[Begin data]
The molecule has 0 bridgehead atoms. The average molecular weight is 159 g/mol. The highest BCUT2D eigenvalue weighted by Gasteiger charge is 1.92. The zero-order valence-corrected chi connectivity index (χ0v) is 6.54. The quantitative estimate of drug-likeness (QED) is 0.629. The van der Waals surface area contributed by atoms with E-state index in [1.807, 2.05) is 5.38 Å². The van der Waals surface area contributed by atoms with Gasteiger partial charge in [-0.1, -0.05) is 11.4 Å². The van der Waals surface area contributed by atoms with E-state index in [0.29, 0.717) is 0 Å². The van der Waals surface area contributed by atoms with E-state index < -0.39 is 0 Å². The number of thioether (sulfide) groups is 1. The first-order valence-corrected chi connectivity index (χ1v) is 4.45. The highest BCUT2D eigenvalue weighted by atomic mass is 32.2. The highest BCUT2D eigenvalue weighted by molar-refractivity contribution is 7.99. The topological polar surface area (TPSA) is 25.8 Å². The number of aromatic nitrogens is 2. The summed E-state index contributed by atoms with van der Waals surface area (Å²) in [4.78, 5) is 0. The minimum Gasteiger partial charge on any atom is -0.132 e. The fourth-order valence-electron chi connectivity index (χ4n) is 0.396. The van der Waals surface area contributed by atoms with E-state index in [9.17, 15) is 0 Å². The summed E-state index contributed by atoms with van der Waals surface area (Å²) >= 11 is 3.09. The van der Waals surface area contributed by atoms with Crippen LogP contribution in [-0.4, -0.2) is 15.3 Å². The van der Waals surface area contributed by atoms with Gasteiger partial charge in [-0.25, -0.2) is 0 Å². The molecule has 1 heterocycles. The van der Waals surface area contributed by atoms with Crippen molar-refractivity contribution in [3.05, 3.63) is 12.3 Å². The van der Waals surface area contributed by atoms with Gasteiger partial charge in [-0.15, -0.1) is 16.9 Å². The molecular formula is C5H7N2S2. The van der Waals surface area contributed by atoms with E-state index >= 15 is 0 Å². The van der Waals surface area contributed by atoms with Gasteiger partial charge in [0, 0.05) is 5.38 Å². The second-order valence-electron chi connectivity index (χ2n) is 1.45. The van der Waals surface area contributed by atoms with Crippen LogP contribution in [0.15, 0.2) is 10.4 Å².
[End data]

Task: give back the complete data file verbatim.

The molecule has 0 bridgehead atoms. The average molecular weight is 159 g/mol. The highest BCUT2D eigenvalue weighted by Gasteiger charge is 1.92. The zero-order valence-corrected chi connectivity index (χ0v) is 6.54. The quantitative estimate of drug-likeness (QED) is 0.629. The van der Waals surface area contributed by atoms with E-state index in [1.807, 2.05) is 5.38 Å². The van der Waals surface area contributed by atoms with Gasteiger partial charge in [-0.1, -0.05) is 11.4 Å². The van der Waals surface area contributed by atoms with E-state index in [0.29, 0.717) is 0 Å². The van der Waals surface area contributed by atoms with E-state index < -0.39 is 0 Å². The number of thioether (sulfide) groups is 1. The first-order valence-corrected chi connectivity index (χ1v) is 4.45. The highest BCUT2D eigenvalue weighted by atomic mass is 32.2. The highest BCUT2D eigenvalue weighted by molar-refractivity contribution is 7.99. The topological polar surface area (TPSA) is 25.8 Å². The number of aromatic nitrogens is 2. The summed E-state index contributed by atoms with van der Waals surface area (Å²) in [4.78, 5) is 0. The minimum Gasteiger partial charge on any atom is -0.132 e. The fourth-order valence-electron chi connectivity index (χ4n) is 0.396. The van der Waals surface area contributed by atoms with E-state index in [9.17, 15) is 0 Å². The summed E-state index contributed by atoms with van der Waals surface area (Å²) >= 11 is 3.09. The van der Waals surface area contributed by atoms with Crippen LogP contribution in [-0.4, -0.2) is 15.3 Å². The van der Waals surface area contributed by atoms with Gasteiger partial charge in [-0.25, -0.2) is 0 Å². The molecule has 1 heterocycles. The van der Waals surface area contributed by atoms with Crippen molar-refractivity contribution in [3.05, 3.63) is 12.3 Å². The van der Waals surface area contributed by atoms with Gasteiger partial charge in [-0.15, -0.1) is 16.9 Å². The molecular formula is C5H7N2S2. The van der Waals surface area contributed by atoms with E-state index >= 15 is 0 Å². The van der Waals surface area contributed by atoms with Gasteiger partial charge in [0, 0.05) is 5.38 Å². The second-order valence-electron chi connectivity index (χ2n) is 1.45. The van der Waals surface area contributed by atoms with Crippen LogP contribution in [0.15, 0.2) is 10.4 Å².